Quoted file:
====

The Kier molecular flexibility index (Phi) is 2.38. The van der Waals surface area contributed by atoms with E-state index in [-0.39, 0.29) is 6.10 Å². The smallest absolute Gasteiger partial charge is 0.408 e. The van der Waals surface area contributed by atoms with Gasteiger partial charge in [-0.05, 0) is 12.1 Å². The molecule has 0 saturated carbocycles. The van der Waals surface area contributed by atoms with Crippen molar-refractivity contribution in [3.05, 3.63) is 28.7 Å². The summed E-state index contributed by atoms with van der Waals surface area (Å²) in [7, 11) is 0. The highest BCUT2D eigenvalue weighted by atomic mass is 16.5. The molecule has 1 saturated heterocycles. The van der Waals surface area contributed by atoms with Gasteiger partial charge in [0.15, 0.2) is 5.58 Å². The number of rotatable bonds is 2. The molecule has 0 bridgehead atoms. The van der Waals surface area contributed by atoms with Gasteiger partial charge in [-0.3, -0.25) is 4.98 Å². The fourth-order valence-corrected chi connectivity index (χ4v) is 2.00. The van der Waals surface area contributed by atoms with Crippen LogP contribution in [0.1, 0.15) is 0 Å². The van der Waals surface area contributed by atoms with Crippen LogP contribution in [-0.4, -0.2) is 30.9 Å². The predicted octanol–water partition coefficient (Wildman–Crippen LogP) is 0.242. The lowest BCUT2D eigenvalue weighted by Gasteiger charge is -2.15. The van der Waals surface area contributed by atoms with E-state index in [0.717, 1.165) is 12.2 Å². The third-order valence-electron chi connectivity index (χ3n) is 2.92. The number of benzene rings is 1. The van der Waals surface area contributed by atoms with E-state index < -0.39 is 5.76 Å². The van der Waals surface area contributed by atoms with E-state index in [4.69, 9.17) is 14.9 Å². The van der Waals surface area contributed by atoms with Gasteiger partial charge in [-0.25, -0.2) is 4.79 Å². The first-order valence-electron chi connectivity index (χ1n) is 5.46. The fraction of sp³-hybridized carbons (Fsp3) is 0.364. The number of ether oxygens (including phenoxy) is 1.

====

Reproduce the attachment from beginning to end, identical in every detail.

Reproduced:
The Kier molecular flexibility index (Phi) is 2.38. The van der Waals surface area contributed by atoms with E-state index in [-0.39, 0.29) is 6.10 Å². The smallest absolute Gasteiger partial charge is 0.408 e. The van der Waals surface area contributed by atoms with Gasteiger partial charge in [-0.05, 0) is 12.1 Å². The molecule has 0 saturated carbocycles. The van der Waals surface area contributed by atoms with Crippen molar-refractivity contribution in [3.05, 3.63) is 28.7 Å². The summed E-state index contributed by atoms with van der Waals surface area (Å²) in [7, 11) is 0. The highest BCUT2D eigenvalue weighted by atomic mass is 16.5. The molecule has 1 saturated heterocycles. The van der Waals surface area contributed by atoms with Gasteiger partial charge in [0.15, 0.2) is 5.58 Å². The number of rotatable bonds is 2. The molecule has 0 bridgehead atoms. The van der Waals surface area contributed by atoms with Gasteiger partial charge in [-0.3, -0.25) is 4.98 Å². The fourth-order valence-corrected chi connectivity index (χ4v) is 2.00. The van der Waals surface area contributed by atoms with Crippen LogP contribution in [0.1, 0.15) is 0 Å². The van der Waals surface area contributed by atoms with Crippen LogP contribution in [-0.4, -0.2) is 30.9 Å². The predicted octanol–water partition coefficient (Wildman–Crippen LogP) is 0.242. The lowest BCUT2D eigenvalue weighted by Gasteiger charge is -2.15. The van der Waals surface area contributed by atoms with E-state index in [0.717, 1.165) is 12.2 Å². The third-order valence-electron chi connectivity index (χ3n) is 2.92. The number of benzene rings is 1. The van der Waals surface area contributed by atoms with E-state index < -0.39 is 5.76 Å². The van der Waals surface area contributed by atoms with E-state index in [4.69, 9.17) is 14.9 Å². The van der Waals surface area contributed by atoms with Gasteiger partial charge in [-0.25, -0.2) is 4.79 Å². The first-order valence-electron chi connectivity index (χ1n) is 5.46. The fraction of sp³-hybridized carbons (Fsp3) is 0.364. The number of ether oxygens (including phenoxy) is 1.